Drug treatment associated with a significant reduction in death risk following opioid overdose
1. Buprenorphine and methadone maintenance treatment (MMT) was associated with reduced death in opioid users.
2. No significant associations were found between naltrexone and all-cause mortality or opioid-related mortality.
Study Rundown: Opioid overdose has become a rising problem in North America. There are several medications currently available to help reduce death from opioid overdose, including buprenorphine, MMT and naltrexone. The authors of this study aimed to evaluate the relationship between all-cause and opioid-related mortality with the use of medications for opioid use disorder (MOUD) administered after overdose. In general, it was observed that buprenorphine and MMT were associated with a reduction in both all-cause and opioid-related mortality, while no associations were observed with naltrexone. This study had several limitations. First, the findings from this study may not be generalizable to all populations, as it was only conducted in Massachusetts. Further, the data was subject to selection bias.
Relevant Reading: Treatment of opioid dependence with buprenorphine: current update
In-Depth [retrospective cohort]: The authors conducted a retrospective cohort study in order to assess MOUD following opioid overdose. A total of 17 568 patients with opioid overdose from Massachusetts were included in this study. The three types of MOUD that were evaluated were MMT, buprenorphine, and naltrexone. Data was analyzed using a multivariable Cox proportional hazards model. In general, 30% of patients received any form of MOUD during the 12 months of the study, with 13% receiving buprenorphine (n = 2228) and 8% receiving MMT (1416). Out of the patient cohort, the all-cause mortality was 4.7 deaths (95% CI, 4.4 to 5.0 deaths) per 100 person years. Opioid-related mortality was 2.1 deaths (CI, 1.9 to 2.4 deaths) per 100 person-years. There was a reduction in both all-cause and opioid-related mortality for buprenorphine (AHR, 0.63 [CI, 0.46 to 0.87] and AHR, 0.62 [CI, 0.41 to 0.92]) as well as MMT (AHR 0.47 [CI, 0.32 to 0.71] and AHR, 0.41 [CI, 0.24 to 0.70]).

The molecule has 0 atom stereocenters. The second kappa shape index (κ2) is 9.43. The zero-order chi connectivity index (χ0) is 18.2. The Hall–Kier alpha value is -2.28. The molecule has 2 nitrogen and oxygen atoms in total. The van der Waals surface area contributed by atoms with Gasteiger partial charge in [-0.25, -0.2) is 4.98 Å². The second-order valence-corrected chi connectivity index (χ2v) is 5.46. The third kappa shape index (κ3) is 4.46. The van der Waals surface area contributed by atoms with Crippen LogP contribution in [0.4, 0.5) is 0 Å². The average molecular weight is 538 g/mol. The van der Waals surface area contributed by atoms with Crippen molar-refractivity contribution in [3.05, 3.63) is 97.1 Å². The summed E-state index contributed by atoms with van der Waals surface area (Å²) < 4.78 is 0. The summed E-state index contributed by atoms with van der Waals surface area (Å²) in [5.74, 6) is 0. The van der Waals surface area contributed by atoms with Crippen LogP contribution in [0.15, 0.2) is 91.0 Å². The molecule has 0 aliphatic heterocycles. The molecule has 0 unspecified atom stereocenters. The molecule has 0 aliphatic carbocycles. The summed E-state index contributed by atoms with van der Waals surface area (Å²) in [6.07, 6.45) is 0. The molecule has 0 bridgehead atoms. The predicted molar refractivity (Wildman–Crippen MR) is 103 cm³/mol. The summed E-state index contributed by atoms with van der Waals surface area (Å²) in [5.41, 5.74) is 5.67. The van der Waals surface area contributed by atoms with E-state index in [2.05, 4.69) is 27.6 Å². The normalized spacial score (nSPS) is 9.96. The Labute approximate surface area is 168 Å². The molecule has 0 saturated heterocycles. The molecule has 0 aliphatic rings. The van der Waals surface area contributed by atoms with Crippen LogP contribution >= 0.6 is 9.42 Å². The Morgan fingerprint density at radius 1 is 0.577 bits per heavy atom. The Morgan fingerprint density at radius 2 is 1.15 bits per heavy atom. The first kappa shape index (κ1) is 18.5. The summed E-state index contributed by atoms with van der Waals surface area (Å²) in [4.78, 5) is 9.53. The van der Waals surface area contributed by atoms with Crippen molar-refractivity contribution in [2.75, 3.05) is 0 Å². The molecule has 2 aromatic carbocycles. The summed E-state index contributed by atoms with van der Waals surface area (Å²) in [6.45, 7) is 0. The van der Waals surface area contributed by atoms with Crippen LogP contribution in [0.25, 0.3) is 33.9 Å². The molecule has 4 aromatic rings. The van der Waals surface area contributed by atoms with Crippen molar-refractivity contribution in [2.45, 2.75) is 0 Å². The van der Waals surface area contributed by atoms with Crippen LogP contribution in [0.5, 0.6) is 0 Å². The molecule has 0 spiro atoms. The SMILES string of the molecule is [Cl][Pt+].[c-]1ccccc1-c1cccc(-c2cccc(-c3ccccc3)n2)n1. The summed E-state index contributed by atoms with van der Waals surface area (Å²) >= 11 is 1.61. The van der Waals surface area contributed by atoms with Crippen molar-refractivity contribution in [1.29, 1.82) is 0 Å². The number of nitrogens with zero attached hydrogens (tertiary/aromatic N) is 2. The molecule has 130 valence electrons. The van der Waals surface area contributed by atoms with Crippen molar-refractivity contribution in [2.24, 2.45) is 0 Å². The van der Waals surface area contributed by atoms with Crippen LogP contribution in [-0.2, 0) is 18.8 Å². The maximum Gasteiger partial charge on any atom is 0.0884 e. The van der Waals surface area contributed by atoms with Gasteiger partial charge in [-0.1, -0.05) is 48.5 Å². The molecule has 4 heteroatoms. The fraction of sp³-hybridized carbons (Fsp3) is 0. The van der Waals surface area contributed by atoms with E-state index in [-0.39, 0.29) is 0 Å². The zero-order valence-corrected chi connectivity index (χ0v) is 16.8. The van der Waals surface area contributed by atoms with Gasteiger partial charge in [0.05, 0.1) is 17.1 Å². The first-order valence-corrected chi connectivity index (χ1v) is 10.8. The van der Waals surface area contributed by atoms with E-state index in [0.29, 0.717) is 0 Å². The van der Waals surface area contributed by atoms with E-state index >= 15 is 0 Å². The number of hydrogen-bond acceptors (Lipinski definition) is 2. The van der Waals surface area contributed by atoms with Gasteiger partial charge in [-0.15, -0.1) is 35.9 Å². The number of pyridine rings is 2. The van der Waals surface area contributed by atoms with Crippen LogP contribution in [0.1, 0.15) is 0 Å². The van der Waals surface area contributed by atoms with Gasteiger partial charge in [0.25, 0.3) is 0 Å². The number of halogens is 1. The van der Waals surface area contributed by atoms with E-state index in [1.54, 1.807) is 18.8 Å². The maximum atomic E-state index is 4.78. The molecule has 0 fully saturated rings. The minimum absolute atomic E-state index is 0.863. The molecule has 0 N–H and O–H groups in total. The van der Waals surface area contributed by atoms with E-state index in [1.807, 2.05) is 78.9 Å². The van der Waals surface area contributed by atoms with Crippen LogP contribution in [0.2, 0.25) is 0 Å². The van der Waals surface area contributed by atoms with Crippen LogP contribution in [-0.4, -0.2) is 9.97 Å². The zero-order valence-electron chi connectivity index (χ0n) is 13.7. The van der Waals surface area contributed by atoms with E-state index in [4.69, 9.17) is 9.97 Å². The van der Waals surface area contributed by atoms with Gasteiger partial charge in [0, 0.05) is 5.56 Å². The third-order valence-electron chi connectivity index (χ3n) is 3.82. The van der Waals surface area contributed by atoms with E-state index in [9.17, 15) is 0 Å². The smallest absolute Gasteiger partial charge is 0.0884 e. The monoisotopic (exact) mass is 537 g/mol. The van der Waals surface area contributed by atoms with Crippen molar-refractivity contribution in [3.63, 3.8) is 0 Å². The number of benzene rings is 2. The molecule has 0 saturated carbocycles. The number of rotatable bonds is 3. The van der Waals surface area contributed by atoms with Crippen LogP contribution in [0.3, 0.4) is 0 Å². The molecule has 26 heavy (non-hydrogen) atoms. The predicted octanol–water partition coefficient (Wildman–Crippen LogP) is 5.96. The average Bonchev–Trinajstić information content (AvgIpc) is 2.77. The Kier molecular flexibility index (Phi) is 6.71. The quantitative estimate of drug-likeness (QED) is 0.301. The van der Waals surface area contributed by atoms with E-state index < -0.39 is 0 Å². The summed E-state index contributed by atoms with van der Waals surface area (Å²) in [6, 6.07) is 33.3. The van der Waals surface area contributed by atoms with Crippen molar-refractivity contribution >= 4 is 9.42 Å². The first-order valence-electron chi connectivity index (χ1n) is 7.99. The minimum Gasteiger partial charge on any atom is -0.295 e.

©2018 2 Minute Medicine, Inc. All rights reserved. No works may be reproduced without expressed written consent from 2 Minute Medicine, Inc. Inquire about licensing here. No article should be construed as medical advice and is not intended as such by the authors or by 2 Minute Medicine, Inc.
Sign Up for Free e-newsletters
Psychiatry Advisor Articles
- Age of Onset of Bipolar Disorder Linked With Substance Use Disorders
- Rapid Cycling in Bipolar Disorder: Overview and Expert Perspectives
- Low Testosterone Linked With Social Anxiety in Boys With Klinefelter Syndrome
- Posttraumatic Stress Disorder Associated With Reduced Brain Volume
- First-Episode Drug-Naive Patients With Schizophrenia More Likely to Attempt Suicide
- The Psychology of Hoarding Disorder: Approaches for Treatment
- Mind-Body Therapy and Psychiatry: Ancient Tools for Modern Practice
- Smartphone Applications for Depression and Anxiety: Are They Ready for Widespread Use?
- The Many Misconceptions of Catatonia: Treatment Is Often Successful With the Right Knowledge
- Marijuana Use Associated With Poorer Depression Outcomes, Increased Suicidal Ideation
- Healthcare Community Should Favor More Restrictive Alcohol Policies
- How to Respond to a Patient's Request for Prayer: A Clinician's Dilemma
- Major Barriers to Useful Risk Prediction Must Be Overcome to Reach the Full Potential of Big Data
- ACA Coverage Gains Include Workers Without Insurance
- Steps Provided for Discharging Patients From Practice